Ever since Lucien le Duc was forced to flee his beloved France during the revolution, his all-consuming goal has been to recover not only his lost land and fortune, but also his rightful place among the French aristocracy. He would never be distracted by an English dairy maid’s sultry glances… or her soul-consuming kisses… or the temptation to turn one night into forever… The 12 Dukes of Christmas is a series of heartwarming Regency romps nestled in a picturesque snow-covered village. Twelve delightful romances… and plenty of delicious dukes!
I always read her
books as soon as I get hold of them, and then wait anxiously for the next in
the series. Now this is book 8 of the 12 Dukes of Christmas. Annoyingly the remainder of the series are
available on Amazon but didn’t some out in NetGalley before Xmas.
How did she count
the 12 dukes, well she included the le Duc brothers and this is the story of
Luc, the last one in the village to marry or even have a serious relationship.
Why? Well he was focused on going home – to France – and getting the family
lands, and possibly even a title, back as the Revolution was over. He also
therefore refused to speak English. And had developed a rather bad speaking accent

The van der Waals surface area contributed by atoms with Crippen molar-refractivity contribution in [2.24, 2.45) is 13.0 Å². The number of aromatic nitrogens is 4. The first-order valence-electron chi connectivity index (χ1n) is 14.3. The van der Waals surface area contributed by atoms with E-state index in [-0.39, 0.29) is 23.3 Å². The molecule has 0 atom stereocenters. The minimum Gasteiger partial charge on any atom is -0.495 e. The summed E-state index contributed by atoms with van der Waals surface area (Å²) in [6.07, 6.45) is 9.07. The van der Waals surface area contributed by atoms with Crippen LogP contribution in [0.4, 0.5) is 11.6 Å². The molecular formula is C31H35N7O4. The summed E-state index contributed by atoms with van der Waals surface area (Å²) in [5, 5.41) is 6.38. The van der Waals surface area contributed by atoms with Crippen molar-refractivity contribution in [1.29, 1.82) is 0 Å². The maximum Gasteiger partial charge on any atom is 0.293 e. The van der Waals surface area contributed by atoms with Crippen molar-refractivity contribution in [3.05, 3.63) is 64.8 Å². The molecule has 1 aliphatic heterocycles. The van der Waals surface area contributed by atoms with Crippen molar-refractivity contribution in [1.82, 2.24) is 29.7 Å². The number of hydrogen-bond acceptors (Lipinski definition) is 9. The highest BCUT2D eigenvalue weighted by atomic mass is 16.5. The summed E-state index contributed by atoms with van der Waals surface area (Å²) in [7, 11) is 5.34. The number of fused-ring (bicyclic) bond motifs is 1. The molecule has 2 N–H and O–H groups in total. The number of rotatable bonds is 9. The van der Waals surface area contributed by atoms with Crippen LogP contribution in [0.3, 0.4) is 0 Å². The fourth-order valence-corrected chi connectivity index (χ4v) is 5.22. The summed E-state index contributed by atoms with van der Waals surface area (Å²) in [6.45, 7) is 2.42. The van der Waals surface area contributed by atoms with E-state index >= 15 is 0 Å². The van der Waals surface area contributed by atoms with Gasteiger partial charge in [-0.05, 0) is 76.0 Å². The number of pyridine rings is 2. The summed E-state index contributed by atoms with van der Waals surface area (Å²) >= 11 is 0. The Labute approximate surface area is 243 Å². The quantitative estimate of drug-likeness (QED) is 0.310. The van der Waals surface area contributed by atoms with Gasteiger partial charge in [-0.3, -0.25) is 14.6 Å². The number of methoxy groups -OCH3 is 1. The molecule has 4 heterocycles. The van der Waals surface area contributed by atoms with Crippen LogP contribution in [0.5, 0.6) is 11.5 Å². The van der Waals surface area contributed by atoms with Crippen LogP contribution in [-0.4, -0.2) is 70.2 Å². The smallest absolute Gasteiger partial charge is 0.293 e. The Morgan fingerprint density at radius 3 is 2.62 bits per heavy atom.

and poor vocabulary as a result.
We have another
of our feisty and unconventional heroines involved in this story – Meg. Meg was
far from an innocent, although her preferred method of birth control was sponges
soaked in vinegar and douches. These actually date back a long way – ancient
Egyptians also used sponges with either vinegar or lemons in the belief that
the acidity will kill sperm. What she didn’t know was that using vinegar could lead to the deterioration of normal vaginal
flora, and can irritate the vaginal mucus. Both eventualities heighten the risk
of developing infections. However, she was right to some extent, as
vinegar can kill sperm, but the sponge would need to be kept inside for quite some
time to ensure that no sperm are left in the vagina.
So Meg sets out
to seduce Luc before he returns to France, as she has had a crush n him forever.
As always with
these series, when an author says ‘I’m going to write 12 books in a very short
length of time, the books are short novellas with little character or story
development, and this only gets shorter as the series continues. Nonetheless,
if you’ve read the previous books, you know the characters involved and the
setting so it doesn’t matter so much. And Erica still has a good style of
writing and I really liked her making fun of the way 19th century
writers wrote torrid sex scenes…